The spoiler effect in our voting system will always produce two parties. I was hoping the Democratic party would split into two parts:
– 1 socially progressive and fiscally progressive
– 1 socially progressive and fiscally conservative.
Then all the hateful people could return to the fringe where they belong.
I have nearly finished up, and so far of nearly a century of history and comparisons, it’s quite clear that the more economic freedom from government there is, the better off the economy, and the people are. This means a very limited government that enforces laws against theft and other criminal activity. Also those countries that had budget deficit problems solved them by limiting spending, not tax increases. A prime example is Switzerland, that limited it’s budget increases to the GDP performance.
I have also come up with some questions that Democrats need to ask themselves. For those that want single payer (government) healthcare system. If we know that a private business monopoly is bad and to be avoided, why would a government run monopoly be a good thing? If Democrat created programs are so good, why are they mandatory? Why am I forced to join a union and pay dues, just to work at certain businesses, if unions are such a great thing?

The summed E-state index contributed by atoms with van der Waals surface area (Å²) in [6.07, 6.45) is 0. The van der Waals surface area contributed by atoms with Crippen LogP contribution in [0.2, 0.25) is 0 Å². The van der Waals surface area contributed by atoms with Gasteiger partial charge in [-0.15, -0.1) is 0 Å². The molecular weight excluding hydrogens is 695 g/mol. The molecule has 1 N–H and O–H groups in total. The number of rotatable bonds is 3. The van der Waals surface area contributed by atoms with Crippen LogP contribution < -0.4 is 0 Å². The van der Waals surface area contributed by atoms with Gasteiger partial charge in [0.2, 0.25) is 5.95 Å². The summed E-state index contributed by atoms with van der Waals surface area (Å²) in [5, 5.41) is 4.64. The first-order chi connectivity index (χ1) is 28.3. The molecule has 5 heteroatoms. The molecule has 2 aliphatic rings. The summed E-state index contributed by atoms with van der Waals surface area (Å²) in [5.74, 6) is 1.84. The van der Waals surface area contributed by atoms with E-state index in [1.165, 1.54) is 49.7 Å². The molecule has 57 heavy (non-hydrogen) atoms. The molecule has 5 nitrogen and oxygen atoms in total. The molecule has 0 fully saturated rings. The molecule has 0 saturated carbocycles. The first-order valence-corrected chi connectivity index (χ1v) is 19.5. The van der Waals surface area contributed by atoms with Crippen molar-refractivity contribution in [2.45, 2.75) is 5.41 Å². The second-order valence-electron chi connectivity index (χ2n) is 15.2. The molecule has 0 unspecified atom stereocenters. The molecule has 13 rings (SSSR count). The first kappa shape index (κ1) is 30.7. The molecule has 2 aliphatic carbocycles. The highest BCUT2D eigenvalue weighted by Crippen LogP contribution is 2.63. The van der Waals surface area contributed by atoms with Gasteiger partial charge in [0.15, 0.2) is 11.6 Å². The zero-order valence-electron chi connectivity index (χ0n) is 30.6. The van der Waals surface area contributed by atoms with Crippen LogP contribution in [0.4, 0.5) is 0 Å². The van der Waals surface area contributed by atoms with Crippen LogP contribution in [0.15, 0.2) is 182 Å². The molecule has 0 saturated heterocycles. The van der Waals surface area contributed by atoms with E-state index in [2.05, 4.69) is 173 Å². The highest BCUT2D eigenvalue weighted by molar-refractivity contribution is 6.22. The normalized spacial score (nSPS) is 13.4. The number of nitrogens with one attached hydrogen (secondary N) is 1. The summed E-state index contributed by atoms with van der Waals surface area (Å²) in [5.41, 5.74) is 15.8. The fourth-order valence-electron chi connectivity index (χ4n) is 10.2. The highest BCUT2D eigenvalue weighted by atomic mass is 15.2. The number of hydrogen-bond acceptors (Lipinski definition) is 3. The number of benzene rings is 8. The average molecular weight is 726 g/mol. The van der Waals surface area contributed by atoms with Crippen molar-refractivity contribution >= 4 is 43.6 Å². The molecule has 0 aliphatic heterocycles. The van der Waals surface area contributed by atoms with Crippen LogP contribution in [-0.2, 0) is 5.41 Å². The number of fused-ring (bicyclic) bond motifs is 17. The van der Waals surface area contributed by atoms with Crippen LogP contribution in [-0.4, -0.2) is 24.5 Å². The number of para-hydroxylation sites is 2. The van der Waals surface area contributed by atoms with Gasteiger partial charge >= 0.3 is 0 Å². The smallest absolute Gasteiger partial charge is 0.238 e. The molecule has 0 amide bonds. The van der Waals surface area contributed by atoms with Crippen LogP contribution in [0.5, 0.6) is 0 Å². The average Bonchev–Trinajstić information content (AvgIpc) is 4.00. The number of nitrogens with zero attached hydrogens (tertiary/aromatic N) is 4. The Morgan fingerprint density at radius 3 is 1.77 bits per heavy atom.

I used to be a middle of the road Republican. But as I have researched and challenged all of what I thought, I have moved to being more Libertarian, after finding that many of the problems that afflict us, were actually caused by government at some level. More problems were caused when those in government tried to fix those problems they originally caused. I found rather simple solutions from Libertarians that went to the source of the problems.
Many in the TEA party feel the same way, yet are called “radical” for wanting to actually solve the big government problem. John Hanson is an example of actually trying to learn, and expand their knowledge and views. The more people do this, and reject divisive comments like the kind Duge Butler make, the better off all of us will be.